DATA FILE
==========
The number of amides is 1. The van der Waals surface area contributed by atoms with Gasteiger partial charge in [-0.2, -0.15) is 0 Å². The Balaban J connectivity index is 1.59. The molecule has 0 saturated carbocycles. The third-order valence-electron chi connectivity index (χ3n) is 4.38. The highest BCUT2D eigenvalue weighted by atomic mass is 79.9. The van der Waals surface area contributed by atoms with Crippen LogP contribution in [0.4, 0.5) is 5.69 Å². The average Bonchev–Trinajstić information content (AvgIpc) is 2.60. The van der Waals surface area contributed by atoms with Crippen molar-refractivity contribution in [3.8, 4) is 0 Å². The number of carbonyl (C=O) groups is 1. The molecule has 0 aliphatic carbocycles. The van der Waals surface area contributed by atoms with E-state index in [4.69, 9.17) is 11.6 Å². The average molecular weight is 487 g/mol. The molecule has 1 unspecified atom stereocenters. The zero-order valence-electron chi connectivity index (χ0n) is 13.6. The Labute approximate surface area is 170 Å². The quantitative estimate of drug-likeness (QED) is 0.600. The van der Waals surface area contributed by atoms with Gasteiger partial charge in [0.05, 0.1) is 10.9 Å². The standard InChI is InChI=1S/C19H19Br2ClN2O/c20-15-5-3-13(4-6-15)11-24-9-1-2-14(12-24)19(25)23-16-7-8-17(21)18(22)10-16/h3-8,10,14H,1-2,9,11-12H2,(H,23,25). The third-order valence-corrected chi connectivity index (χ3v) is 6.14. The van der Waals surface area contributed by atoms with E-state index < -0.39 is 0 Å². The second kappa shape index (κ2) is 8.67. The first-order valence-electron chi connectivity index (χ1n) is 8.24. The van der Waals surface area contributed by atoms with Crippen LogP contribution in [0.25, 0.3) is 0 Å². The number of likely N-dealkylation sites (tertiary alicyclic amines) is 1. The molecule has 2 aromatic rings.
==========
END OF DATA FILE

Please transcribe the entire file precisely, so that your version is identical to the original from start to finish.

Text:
The number of amides is 1. The van der Waals surface area contributed by atoms with Gasteiger partial charge in [-0.2, -0.15) is 0 Å². The Balaban J connectivity index is 1.59. The molecule has 0 saturated carbocycles. The third-order valence-electron chi connectivity index (χ3n) is 4.38. The highest BCUT2D eigenvalue weighted by atomic mass is 79.9. The van der Waals surface area contributed by atoms with Crippen LogP contribution in [0.4, 0.5) is 5.69 Å². The average Bonchev–Trinajstić information content (AvgIpc) is 2.60. The van der Waals surface area contributed by atoms with Crippen molar-refractivity contribution in [3.8, 4) is 0 Å². The number of carbonyl (C=O) groups is 1. The molecule has 0 aliphatic carbocycles. The van der Waals surface area contributed by atoms with E-state index in [4.69, 9.17) is 11.6 Å². The average molecular weight is 487 g/mol. The molecule has 1 unspecified atom stereocenters. The zero-order valence-electron chi connectivity index (χ0n) is 13.6. The Labute approximate surface area is 170 Å². The quantitative estimate of drug-likeness (QED) is 0.600. The van der Waals surface area contributed by atoms with Gasteiger partial charge in [0.05, 0.1) is 10.9 Å². The standard InChI is InChI=1S/C19H19Br2ClN2O/c20-15-5-3-13(4-6-15)11-24-9-1-2-14(12-24)19(25)23-16-7-8-17(21)18(22)10-16/h3-8,10,14H,1-2,9,11-12H2,(H,23,25). The third-order valence-corrected chi connectivity index (χ3v) is 6.14. The van der Waals surface area contributed by atoms with E-state index < -0.39 is 0 Å². The second kappa shape index (κ2) is 8.67. The first-order valence-electron chi connectivity index (χ1n) is 8.24. The van der Waals surface area contributed by atoms with Crippen LogP contribution in [0.25, 0.3) is 0 Å². The number of likely N-dealkylation sites (tertiary alicyclic amines) is 1. The molecule has 2 aromatic rings.